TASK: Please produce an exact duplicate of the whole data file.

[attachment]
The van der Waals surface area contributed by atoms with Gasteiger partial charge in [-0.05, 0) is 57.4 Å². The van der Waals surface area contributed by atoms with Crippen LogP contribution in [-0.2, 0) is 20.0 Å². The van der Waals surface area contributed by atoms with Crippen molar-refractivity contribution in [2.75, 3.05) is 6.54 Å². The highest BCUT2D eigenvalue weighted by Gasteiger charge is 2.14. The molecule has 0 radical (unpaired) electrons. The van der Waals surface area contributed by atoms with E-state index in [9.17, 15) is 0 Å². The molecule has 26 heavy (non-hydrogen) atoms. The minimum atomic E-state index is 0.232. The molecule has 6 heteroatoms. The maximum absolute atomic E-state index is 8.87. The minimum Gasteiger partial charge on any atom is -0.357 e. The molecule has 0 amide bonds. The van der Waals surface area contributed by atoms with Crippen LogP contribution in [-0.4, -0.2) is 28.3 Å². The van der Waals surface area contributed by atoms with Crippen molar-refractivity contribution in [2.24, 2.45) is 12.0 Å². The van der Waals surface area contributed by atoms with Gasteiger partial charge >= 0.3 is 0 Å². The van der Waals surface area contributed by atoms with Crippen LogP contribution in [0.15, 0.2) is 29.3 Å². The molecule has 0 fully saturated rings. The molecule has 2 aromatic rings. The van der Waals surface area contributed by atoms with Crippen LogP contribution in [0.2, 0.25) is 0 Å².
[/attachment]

The van der Waals surface area contributed by atoms with Gasteiger partial charge in [-0.05, 0) is 57.4 Å². The van der Waals surface area contributed by atoms with Crippen LogP contribution in [-0.2, 0) is 20.0 Å². The van der Waals surface area contributed by atoms with Crippen molar-refractivity contribution in [2.75, 3.05) is 6.54 Å². The highest BCUT2D eigenvalue weighted by Gasteiger charge is 2.14. The molecule has 0 radical (unpaired) electrons. The van der Waals surface area contributed by atoms with E-state index in [9.17, 15) is 0 Å². The molecule has 26 heavy (non-hydrogen) atoms. The minimum atomic E-state index is 0.232. The molecule has 6 heteroatoms. The maximum absolute atomic E-state index is 8.87. The minimum Gasteiger partial charge on any atom is -0.357 e. The molecule has 0 amide bonds. The van der Waals surface area contributed by atoms with Crippen LogP contribution in [-0.4, -0.2) is 28.3 Å². The van der Waals surface area contributed by atoms with Crippen molar-refractivity contribution in [2.24, 2.45) is 12.0 Å². The van der Waals surface area contributed by atoms with Gasteiger partial charge >= 0.3 is 0 Å². The van der Waals surface area contributed by atoms with Crippen LogP contribution in [0.15, 0.2) is 29.3 Å². The molecule has 0 fully saturated rings. The molecule has 2 aromatic rings. The van der Waals surface area contributed by atoms with Crippen LogP contribution in [0.2, 0.25) is 0 Å².